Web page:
• O.E.M.- original equipment manufacturer. These parts are produced by the manufacturer of the vehicle.
  • Orange Peel Finish- a common paint condition on all production vehicles, a paint finish similar to the surface of an orange.
  • Prevailing Rates- set when insurance companies conduct a survey of auto repair shops, but the regulation is vaguely written and does not say what constitutes a valid sample. Therefore, high quality facilities with trained technicians account for the same amount of "votes" as a small "fly-by-night" facility.
  • Quality Recycled Part- a used part from a salvage yard.
  • Quality Replacement Part- a new part sold and manufactured by someone other than the original vehicle manufacturer.
  • R&I- remove and install. Usually need to gain access to a panel for paint or repair work. The part is removed from the vehicle, the repair/paint completed, and then the part is installed back on the vehicle.
  • Repair Order- written documentation of repairs completed to a vehicle.
  • Salvage Value- the amount that the salvage yard is willing to pay for your totaled vehicle.
  • Space Frame- the space frame vehicle is really a type of unibody. It features a body shell or cage which surrounds the passenger compartment. Outer panels are bolted on or bonded with adhesive to the space frame. The purpose of the outer panels is to provide a cosmetic shape to cover the vehicle.
  • Steering- Insurance companies forcing or persuading customers to have their vehicles repaired at a particular body shop. Claimants are frequently told that, while they are free to select any shop of their choosing, the insurer will only "guarantee" the repair work of a D.R.P. facility. The insurer’s "guarantee" is material to most claimants and has the effect of steering their work to DRP facilities and away from independant shops. So, whether the insurer insists you take your vehicle to a particular shop or lures you there with guarantee promises that sound as if you will get more than taking your car elsewhere, the end result is the same.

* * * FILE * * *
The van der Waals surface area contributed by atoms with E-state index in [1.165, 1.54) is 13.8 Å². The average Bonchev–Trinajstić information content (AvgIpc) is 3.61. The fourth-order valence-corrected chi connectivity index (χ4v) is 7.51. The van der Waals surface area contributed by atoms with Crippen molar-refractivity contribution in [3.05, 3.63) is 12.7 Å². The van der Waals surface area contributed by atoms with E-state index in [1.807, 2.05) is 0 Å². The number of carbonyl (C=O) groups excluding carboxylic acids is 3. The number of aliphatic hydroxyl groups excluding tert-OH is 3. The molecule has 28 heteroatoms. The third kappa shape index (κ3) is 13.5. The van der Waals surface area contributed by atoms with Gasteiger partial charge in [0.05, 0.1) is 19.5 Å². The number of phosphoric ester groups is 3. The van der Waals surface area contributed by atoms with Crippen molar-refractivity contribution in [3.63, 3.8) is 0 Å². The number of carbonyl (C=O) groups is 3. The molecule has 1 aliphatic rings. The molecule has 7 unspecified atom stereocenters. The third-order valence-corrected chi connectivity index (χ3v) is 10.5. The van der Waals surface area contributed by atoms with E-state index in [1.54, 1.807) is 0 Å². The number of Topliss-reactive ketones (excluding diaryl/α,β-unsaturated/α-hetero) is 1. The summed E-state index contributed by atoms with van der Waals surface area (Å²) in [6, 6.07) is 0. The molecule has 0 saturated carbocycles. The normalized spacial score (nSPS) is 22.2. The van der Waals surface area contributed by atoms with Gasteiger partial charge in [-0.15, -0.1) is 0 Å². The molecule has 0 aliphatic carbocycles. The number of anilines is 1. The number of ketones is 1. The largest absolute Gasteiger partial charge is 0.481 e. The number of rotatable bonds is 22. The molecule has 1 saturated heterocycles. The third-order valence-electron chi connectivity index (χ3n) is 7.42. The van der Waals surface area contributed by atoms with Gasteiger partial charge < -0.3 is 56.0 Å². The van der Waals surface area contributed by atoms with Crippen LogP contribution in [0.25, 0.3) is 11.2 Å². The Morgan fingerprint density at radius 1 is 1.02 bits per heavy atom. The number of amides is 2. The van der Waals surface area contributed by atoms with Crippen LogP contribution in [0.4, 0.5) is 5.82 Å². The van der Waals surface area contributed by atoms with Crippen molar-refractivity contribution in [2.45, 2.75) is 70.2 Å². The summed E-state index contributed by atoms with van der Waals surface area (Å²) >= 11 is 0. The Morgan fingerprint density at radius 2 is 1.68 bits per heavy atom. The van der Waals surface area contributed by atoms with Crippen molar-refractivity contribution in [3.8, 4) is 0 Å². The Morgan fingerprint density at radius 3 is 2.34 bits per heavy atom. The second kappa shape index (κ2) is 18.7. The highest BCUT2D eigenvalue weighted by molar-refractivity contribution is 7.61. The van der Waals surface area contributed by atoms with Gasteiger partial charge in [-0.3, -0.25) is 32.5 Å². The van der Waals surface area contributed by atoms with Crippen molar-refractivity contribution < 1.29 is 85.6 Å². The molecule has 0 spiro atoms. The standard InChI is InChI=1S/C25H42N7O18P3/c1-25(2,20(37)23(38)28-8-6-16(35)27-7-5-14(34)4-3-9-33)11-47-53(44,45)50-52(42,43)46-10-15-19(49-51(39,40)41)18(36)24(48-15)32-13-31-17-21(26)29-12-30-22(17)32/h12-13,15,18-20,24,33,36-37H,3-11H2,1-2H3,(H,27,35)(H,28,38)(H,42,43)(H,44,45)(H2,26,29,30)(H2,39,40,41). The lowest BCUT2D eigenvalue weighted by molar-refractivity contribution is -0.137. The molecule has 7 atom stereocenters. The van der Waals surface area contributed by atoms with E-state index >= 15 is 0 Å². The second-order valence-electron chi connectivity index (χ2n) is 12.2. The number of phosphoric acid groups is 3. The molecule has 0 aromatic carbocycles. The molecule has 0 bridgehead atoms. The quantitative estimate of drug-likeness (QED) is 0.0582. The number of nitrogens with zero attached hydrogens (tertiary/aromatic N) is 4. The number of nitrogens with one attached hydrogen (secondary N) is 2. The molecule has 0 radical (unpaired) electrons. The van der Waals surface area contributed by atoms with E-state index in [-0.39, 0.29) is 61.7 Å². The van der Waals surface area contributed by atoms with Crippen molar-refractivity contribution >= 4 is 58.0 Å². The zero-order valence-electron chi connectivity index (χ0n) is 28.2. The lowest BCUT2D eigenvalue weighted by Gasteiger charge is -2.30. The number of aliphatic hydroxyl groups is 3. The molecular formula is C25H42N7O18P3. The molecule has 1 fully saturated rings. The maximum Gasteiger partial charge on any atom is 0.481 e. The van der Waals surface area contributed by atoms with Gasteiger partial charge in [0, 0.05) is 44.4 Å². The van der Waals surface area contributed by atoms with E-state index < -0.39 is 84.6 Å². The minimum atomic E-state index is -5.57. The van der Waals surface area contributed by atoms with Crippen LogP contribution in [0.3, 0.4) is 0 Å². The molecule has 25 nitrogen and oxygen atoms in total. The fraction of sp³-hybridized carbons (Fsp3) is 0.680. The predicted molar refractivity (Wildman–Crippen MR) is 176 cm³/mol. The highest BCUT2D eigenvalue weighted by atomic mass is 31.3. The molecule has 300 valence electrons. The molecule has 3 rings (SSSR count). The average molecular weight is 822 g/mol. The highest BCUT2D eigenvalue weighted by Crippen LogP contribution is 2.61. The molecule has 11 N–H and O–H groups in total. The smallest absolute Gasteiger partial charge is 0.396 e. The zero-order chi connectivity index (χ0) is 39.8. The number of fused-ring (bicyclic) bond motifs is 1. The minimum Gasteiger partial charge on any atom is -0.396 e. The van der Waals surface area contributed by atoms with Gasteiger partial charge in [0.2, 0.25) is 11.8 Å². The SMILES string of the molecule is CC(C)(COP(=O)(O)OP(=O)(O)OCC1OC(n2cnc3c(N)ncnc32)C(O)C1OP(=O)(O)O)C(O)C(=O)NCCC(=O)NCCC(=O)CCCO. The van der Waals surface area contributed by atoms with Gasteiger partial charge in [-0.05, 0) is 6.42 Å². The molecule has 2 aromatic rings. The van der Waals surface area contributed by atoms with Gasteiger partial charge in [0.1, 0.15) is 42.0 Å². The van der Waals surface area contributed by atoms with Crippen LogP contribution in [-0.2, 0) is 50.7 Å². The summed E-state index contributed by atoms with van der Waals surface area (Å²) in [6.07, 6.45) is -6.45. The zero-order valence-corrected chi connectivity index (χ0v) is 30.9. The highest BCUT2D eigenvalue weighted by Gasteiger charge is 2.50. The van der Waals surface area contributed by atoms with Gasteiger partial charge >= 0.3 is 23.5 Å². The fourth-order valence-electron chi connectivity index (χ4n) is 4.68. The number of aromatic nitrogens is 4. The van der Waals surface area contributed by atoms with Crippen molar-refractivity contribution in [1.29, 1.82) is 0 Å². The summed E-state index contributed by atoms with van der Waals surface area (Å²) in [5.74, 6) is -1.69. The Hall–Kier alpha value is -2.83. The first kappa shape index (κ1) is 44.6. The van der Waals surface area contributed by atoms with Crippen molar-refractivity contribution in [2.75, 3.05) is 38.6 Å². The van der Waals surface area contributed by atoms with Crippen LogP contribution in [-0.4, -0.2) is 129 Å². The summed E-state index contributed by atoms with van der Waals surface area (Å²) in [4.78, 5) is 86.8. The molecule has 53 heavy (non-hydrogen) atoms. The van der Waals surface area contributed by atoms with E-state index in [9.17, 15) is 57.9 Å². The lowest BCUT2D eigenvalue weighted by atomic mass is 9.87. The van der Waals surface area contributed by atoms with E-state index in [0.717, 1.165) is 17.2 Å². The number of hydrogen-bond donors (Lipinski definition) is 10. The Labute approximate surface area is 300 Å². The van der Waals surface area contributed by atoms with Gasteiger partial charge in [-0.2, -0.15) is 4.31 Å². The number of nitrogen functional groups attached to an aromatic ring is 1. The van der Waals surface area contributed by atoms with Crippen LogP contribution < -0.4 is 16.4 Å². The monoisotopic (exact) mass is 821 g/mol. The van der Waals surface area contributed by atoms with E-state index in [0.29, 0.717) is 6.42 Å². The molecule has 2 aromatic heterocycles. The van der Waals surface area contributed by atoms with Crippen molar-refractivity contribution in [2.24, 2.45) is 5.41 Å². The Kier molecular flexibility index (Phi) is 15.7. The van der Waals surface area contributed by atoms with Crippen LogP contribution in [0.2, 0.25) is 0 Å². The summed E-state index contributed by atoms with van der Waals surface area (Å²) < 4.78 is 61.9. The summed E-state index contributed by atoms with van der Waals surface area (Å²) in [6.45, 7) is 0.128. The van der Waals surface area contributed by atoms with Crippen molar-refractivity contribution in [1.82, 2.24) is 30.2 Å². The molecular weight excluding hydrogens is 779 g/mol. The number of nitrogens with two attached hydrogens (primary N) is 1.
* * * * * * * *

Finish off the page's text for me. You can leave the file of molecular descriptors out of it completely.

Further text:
• Subrogation- substitution of one person for another, giving the substitute the same legal rights as the original part. For example, an insurance company may have the right of subrogation to sue anyone whom the person it compensated had a right to sue.
  • Supplement- an additional amount paid to settle a claim. It is impossible to identify all damage to a vehicle until it’s been torn down. A supplement is an addition to the original estimate for damage found after repairs have started.
  • Total Loss- if the total cost of repair exceeds the value of the vehicle, it is a total loss. Most insurance companies will total a vehicle at 70-80% of value.
  • Unibody- or monocoque, a construction technique that utilizes the external skinning of an object to form most of the structure. This type of frame is used in the majority of vehicles today. Unibody vehicles have no conventional frame; instead it consists of rails welded to flat panels for strength and structural integrigy. The rails, rocker panels, pillars, and other structural components are welded together to become the main load bearing member of the vehicle.
  • Unit- a division of quantity accepted as a standard of measurement or exchange.
  • VIN- vehicle identification number, assigned to each vehicle by the manufacturer, identifies the year, make, model of the vehicle.